In October 2009, Google introduced the Street View Trike, a pedal tricycle with a 4th generation camera mounted to take images where cars cannot reach. All streetview images taken now will be taken with the 4th Generation streetview cameras.

In February 2010, Google introduced the Street View Snowmobile, a snowmobile with a 4th generation camera mounted to take images on the Whistler Blackcomb Ski Slopes in preparation for the winter olympics in Vancouver, Canada.



Virtual Multi-screen
October 19, 2010, 11:20 am
Filed under: Future Cinema

I went into After Effects and imported the three videos I shot of the tunnels. I put them into one composition and made rough version of what we hope to achieve for the final product of this project.

The images don’t match up well because this is just a test, but we hope to make the shots match up nicely when it comes to the final shoot. We’ve also decided that we’re going to film the scene instead of taking still images and then converting the footage into a Tiff format, which will allow us to extract frames from the video.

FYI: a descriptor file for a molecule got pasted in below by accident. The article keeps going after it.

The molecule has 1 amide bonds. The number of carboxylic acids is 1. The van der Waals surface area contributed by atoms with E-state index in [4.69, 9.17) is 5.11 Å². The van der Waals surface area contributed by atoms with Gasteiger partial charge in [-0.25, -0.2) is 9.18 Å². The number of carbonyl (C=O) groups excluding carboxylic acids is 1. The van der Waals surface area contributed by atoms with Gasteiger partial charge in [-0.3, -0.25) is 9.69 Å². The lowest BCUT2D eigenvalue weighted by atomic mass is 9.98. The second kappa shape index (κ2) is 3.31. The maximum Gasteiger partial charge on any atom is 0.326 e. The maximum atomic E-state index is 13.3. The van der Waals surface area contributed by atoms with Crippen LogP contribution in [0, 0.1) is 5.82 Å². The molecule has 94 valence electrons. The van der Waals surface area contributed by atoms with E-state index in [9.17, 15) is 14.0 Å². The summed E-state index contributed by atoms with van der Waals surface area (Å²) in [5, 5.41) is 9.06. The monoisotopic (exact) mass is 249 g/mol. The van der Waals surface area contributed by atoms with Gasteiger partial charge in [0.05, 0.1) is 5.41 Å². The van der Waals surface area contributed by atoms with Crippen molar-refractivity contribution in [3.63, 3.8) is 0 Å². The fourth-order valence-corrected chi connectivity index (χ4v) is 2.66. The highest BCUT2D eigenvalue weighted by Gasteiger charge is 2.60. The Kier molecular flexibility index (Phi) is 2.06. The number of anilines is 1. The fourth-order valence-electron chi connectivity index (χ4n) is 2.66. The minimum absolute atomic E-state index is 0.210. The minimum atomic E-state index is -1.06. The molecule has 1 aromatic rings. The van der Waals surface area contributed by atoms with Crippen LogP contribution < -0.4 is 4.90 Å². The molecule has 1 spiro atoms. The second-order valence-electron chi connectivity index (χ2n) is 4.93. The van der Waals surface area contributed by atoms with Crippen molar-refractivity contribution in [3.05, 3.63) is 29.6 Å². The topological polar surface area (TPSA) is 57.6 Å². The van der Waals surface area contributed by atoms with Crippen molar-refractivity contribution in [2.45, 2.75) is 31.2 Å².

Future Cinema Project – Test Shoot
October 18, 2010, 6:53 pm
Filed under: Future Cinema

Last night I did some test shots with Kavi at the four tunnel crossway. The idea behind this is to create a sense of depth in the image. To do this I took a photograph after each step as I made my way through the tunnel.

Basically I’ve selected three frame shots to show on my blog out  of 48 shots I took for this. Below is a stop motion video consisting of all the photos I took. This shoot was to give a clear Idea of what our group wants to achieve for this project. I managed to compress the images I took and make a short stop motion animation at 15fps.